There’s a chance a rare meteor “storm” will occur Thursday night, and eastern Canada might be able to catch it.
Meteor storms can be defined as a substantially higher-than-normal outbursts of meteors entering our atmosphere, and occur when Earth sweeps through a dense cloud of leftover cometary debris.
These events can produce several hundred meteors per second. In 1833, a storm associated with the Leonid meteor shower produced 13,000 meteors per hour at its peak.
While the annual alpha Monocerotids is forecast to produce an outburst this year, it is not expected to be anywhere close to that rare 1833 event. But it will still be something to see — if the weather co-operates.
“We might see a meteor, and then a few seconds another meteor, and then two more meteors,” said Peter Brown, professor and Canada research chair at Western University’s department of physics and astronomy.
However, there are a few things that make this potential outburst unpredictable, particularly for us here in Canada.
One is that the radiant, or the area from which the meteors appear to originate — the constellation Monoceros, which is where the shower gets its name — will be low in the south, to the lower left of the very familiar constellation Orion.
The other is that, unlike with many meteor showers, it’s not known which comet is responsible for this one, which makes it more difficult to understand where much of the debris is and how spread out it is.
As well, there’s the good old Canadian fall weather: it’s typically cloudy this time of year.
And finally, it’s how brief the shower will be: the peak is between just 15 and 20 minutes.
“Hollywood always has this view of meteor showers as these things that happen in 20 minutes and it’s all over,” Brown said. “And every other meteor shower is not like that — except this one … and that’s rare.”
Up for debate
The potential storm is making headlines due to the prediction by astronomers and meteor experts Peter Jenniskens and Esko Lyytinen, recently published on the site Meteor News, that there’s the potential for this year’s shower to produce between 100 meteors an hour and upwards of 1,000 an hour.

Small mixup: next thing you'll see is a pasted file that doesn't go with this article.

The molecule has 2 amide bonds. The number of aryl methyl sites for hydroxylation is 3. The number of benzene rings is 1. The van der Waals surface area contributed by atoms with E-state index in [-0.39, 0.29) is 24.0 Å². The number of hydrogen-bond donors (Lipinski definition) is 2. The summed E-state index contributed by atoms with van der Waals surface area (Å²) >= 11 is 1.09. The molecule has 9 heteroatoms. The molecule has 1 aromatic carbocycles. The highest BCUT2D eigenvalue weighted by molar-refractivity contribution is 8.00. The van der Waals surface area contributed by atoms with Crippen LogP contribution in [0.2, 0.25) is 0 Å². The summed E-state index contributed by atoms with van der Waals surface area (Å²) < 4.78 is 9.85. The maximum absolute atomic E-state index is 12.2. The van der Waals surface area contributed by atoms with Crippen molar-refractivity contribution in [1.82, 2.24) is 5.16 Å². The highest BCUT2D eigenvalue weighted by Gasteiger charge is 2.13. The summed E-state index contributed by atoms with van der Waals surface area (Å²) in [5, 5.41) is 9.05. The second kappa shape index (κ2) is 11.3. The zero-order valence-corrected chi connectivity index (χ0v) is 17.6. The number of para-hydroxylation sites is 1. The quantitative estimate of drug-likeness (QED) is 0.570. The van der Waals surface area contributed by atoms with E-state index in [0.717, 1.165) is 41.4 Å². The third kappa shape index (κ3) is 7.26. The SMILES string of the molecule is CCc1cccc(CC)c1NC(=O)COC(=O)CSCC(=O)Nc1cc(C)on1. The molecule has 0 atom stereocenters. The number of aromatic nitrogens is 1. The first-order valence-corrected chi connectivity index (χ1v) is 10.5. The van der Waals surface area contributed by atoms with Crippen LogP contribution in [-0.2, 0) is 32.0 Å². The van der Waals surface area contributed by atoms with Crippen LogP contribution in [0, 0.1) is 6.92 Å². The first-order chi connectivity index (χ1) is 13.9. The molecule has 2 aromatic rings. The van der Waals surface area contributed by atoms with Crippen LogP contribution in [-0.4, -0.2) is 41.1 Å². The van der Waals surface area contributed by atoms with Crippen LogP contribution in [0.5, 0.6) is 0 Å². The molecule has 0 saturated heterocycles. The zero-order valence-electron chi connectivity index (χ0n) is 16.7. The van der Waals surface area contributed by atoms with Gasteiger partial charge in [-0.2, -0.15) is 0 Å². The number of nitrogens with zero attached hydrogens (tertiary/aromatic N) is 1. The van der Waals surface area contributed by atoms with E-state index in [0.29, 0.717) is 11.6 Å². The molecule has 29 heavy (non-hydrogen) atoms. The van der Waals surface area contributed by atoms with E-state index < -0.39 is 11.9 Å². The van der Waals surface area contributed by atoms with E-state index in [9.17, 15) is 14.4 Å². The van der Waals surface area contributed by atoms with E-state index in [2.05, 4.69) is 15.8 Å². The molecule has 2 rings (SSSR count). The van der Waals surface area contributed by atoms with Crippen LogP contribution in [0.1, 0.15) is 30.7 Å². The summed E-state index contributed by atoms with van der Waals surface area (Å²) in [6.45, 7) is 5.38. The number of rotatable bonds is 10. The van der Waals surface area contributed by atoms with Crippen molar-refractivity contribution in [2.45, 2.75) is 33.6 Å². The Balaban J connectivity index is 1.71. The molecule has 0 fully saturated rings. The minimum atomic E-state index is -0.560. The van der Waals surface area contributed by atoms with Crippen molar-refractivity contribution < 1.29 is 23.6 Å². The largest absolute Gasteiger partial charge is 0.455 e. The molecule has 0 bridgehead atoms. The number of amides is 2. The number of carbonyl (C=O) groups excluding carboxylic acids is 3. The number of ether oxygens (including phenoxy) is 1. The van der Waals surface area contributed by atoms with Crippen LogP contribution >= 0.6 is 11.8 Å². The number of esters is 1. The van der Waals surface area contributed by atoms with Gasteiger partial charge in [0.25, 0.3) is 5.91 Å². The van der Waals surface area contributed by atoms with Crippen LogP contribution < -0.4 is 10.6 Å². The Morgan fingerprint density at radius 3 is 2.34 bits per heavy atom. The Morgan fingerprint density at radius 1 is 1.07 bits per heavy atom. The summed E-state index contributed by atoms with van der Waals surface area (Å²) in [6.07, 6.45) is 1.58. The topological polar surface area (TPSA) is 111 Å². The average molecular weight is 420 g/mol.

To put that in perspective, two of the year’s best meteor showers — the Perseids in August and the Geminids in December — can produce, at their peak, about 100 to 150 meteors per hour in a dark-sky location.
The alpha Monocerotids, however, which occur at this time of year, typically only produce just a few an hour.
The last outburst, in 1995, produced roughly 400 an hour.
Jenniskens and Lyytinen made the forecast for the burst because the geometry — the location of Earth, the location of the debris field — is believed to be roughly the same as it was in 1995.
However, because there are a lot of unknowns, some astronomers believe the outburst will produce far fewer than their prediction.
“This year is the best geometry encounter since 1995,” Brown said. “The problem is the exact encounter geometry depends on really knowing the orbit of the meteoroids as well, and we don’t know them that precisely. So within that uncertainty, it could be that we just glance the trail or miss it — in which case nothing happens — to we plow right through the middle.”
If Earth does plow right through it, that means we’ll get an intense shower for 15 or 20 minutes, perhaps seeing five or six meteors every minute.
“Even if everything works out well, you’d see in 30 minutes to 40 minutes as many meteors as you’d see during the peak of the Perseids when the radiant is right overhead,” Brown said. “It’ll be obvious that something is going on.”
But even in the best-case scenario, with a perfectly clear sky, there’s still that narrow window.
When and where
And even then, the entire country won’t be privy to the show.
Anyone west of roughly Saskatoon won’t be able to see it.
The peak will begin at roughly 4:50 a.m. UTC, which would be 11:50 p.m. Eastern Time; 10:50 Central; 12:50 a.m. Atlantic; and 1:20 a.m. Newfoundland Time.
If you’re clouded out, you can always try watching online (providing there are clear skies). The Virtual Telescope Project will attempt to catch the outburst and cover it live.
If we do indeed see any, these meteors are fast-moving, and there could be “grazers” — meteors that come in at a shallow angle. These meteors are going through more atmosphere, producing long tails before finally burning up entirely.
Whether or not it puts on a show, astronomers will be able to learn more about this strange annual meteor shower.
It wasn’t until the 1950s that astronomers began to realize this was an annual meteor shower. And it wasn’t until 1995 that it became clear the comet responsible was unknown, and highly unusual in its orbit.
But for the general public, it’s yet another reminder that there’s a lot going on in our solar system and that it’s not always so predictable.
“It’s neat. I think people should go out and take a look,” Brown said. “You never know.”